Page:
Be Careful Shooters

‘Tis the time of year when many hunters prepare for the chase by sighting in a rifle. Please, please, please know your target, what is behind it, never put your finger on the trigger until your quarry is in the sights, be careful to not simply jerk the trigger and hope it went somewhere near where you were pointing, etc. Oh, and don’t forget all of that when you are actually in the field. Remember, a good day hunting means that the deer are the only casualties:

Lisa Long was driving through Cass County farm country Tuesday when somebody — maybe a mile or more away — pulled the trigger on a high-powered rifle.

The bullet zipped over fields and pasture from the south as Long’s car traveled west from her aunt’s house. The two would meet at a point on 307th Street at precisely the same instant.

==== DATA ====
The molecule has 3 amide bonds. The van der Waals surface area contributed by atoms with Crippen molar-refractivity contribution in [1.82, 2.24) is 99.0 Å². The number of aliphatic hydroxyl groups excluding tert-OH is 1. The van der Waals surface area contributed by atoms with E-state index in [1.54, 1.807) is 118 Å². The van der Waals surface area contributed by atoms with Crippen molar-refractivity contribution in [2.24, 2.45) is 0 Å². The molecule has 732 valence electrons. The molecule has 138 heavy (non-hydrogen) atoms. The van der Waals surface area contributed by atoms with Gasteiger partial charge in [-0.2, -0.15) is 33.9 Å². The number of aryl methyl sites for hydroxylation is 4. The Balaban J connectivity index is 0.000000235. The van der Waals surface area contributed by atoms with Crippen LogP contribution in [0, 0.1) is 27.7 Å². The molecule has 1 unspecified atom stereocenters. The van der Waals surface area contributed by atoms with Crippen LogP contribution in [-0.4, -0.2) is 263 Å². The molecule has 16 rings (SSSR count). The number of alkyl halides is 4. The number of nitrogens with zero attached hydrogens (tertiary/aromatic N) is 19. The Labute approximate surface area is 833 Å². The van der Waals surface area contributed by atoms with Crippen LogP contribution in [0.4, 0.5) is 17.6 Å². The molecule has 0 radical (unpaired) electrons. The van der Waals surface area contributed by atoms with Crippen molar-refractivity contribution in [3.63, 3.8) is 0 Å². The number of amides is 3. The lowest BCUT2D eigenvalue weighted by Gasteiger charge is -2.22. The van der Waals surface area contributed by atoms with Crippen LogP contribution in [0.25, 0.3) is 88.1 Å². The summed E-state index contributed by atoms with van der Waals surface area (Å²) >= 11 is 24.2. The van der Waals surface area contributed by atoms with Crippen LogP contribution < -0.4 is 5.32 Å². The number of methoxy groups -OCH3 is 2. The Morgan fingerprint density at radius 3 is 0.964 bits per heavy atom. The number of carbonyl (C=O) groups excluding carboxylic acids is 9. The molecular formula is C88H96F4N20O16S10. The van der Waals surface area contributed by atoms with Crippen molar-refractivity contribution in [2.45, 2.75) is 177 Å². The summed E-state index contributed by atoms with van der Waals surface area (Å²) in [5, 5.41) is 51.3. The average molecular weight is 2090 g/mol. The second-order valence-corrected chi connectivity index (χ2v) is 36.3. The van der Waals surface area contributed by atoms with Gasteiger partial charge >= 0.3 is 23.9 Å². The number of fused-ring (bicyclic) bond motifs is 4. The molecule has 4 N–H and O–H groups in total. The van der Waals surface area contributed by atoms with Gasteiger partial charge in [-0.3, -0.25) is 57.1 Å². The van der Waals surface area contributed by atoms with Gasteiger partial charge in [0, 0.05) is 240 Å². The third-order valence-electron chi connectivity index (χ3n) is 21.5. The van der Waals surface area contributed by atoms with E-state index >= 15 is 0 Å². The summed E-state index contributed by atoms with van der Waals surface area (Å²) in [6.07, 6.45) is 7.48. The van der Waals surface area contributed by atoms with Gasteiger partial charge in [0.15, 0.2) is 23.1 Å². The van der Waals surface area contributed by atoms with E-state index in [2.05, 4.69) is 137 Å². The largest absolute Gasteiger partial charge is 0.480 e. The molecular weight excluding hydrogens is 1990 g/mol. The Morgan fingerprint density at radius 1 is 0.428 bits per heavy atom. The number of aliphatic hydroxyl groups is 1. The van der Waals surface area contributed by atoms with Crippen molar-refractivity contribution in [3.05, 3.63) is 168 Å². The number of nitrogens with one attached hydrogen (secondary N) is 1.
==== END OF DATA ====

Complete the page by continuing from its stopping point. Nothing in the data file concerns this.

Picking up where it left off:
Not only that, Long’s driver-side window was down six inches or so and the bullet was at the perfect trajectory to enter the opening as she drove past that point at 40 mph.

The slug tore through her cheek, exited her mouth, then plopped onto the floorboard of the 1998 Ford Taurus.

Coincidence? Some might think so. I’ve a feeling that people on both ends of that ballistics event might be thinking more seriously about matters than previously. I’m glad no one was killed.

Again, please be careful.